East Pike Elementary School experienced difficulties as it enhanced the role of technology in the classroom without significant increases in IT staffing. The school receives some help with broken and malfunctioning devices from high school technology interns. The school also addresses these problems through high-quality professional development, which gives staff members the skills they need to use technology properly and do basic troubleshooting.
Indiana Area School District Assistant Superintendent Jeffery Boyer advises school and district leaders to observe other successful blended-learning programs before starting their own—“don’t reinvent the wheel.” After making observational visits, schools should prepare a project budget and timeline that is reasonable for them.
East Pike Elementary School is a public elementary school in the Indiana Area School District and is one of more than 40 schools in the state working with the Pennsylvania Hybrid Learning Institute (PAHLI) to implement blended learning in the state. The PAHLI is an organized group of teachers, administrators and subject-matter experts seeking to create a more student-centered approach to learning. The school is expecting that implementation of blended learning will have a measurable improvement on student achievement and state assessments.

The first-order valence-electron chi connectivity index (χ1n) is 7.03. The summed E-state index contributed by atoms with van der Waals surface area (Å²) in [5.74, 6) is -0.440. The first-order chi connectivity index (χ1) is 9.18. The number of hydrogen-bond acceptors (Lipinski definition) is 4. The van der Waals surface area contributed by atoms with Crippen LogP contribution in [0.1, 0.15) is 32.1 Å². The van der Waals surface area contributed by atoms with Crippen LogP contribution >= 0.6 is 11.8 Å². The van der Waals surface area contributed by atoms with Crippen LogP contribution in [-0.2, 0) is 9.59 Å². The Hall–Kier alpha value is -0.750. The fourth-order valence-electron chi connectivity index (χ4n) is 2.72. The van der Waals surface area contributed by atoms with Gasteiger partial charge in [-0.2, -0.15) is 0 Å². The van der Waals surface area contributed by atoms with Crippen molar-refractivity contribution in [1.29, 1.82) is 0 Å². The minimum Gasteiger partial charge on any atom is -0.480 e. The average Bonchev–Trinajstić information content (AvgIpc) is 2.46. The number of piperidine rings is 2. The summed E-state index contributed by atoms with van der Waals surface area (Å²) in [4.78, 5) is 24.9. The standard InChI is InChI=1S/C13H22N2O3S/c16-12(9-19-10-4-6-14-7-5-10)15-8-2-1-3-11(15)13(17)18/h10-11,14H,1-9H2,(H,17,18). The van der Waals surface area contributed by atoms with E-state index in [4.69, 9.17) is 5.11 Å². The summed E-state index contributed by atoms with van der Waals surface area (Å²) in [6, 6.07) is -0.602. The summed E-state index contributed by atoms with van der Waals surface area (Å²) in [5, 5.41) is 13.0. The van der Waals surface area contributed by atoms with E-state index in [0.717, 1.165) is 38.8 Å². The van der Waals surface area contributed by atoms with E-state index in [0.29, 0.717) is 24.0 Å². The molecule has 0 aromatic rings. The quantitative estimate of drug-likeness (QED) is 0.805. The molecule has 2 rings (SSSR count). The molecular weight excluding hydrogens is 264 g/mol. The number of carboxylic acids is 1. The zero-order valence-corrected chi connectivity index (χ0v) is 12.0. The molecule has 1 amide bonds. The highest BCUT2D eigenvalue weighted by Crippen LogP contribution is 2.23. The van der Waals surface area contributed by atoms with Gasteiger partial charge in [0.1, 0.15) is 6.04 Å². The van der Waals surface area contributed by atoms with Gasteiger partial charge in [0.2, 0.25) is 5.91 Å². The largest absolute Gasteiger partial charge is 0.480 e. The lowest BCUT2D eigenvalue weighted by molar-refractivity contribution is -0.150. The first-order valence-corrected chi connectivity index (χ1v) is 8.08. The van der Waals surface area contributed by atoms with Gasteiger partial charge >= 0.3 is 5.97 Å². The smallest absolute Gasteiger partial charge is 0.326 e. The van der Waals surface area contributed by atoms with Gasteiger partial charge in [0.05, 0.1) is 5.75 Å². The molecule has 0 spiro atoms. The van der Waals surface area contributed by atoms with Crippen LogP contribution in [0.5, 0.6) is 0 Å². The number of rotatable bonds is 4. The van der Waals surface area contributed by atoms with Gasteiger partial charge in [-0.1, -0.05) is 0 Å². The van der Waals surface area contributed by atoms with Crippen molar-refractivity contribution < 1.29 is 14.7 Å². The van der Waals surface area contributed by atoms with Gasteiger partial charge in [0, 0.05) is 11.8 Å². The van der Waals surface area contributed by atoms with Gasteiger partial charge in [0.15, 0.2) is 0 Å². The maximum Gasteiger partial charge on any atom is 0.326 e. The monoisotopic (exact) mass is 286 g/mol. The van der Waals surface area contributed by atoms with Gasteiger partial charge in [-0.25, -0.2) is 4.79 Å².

Contact: Jeffery Boyer
East Pike Elementary School
501 E Pike
In 2012-2013 Pennsylvania used the Pennsylvania System of State Assessments (PSSA) to test students in grades 3 through 8 and 11 in math and reading, in grades 5, 8 and 11 in writing, and in grades 4, 8 and 11 in science. The results for reading, writing and math are displayed on GreatSchools profiles. The PSSA is a standards-based test, which means it measures how well students are mastering specific skills defined for each grade by the state of Pennsylvania. The goal is for all students to score at or above proficient on the test.
In 2013-2014 Pennsylvania used the Keystone Exams to assess high school students in Algebra I, English, and Biology. The Keystone Exams are standards-based, which means they measure how well students are mastering specific skills defined for each grade by the state of Pennsylvania. The goal is for all students to score at or above the proficient level on the tests.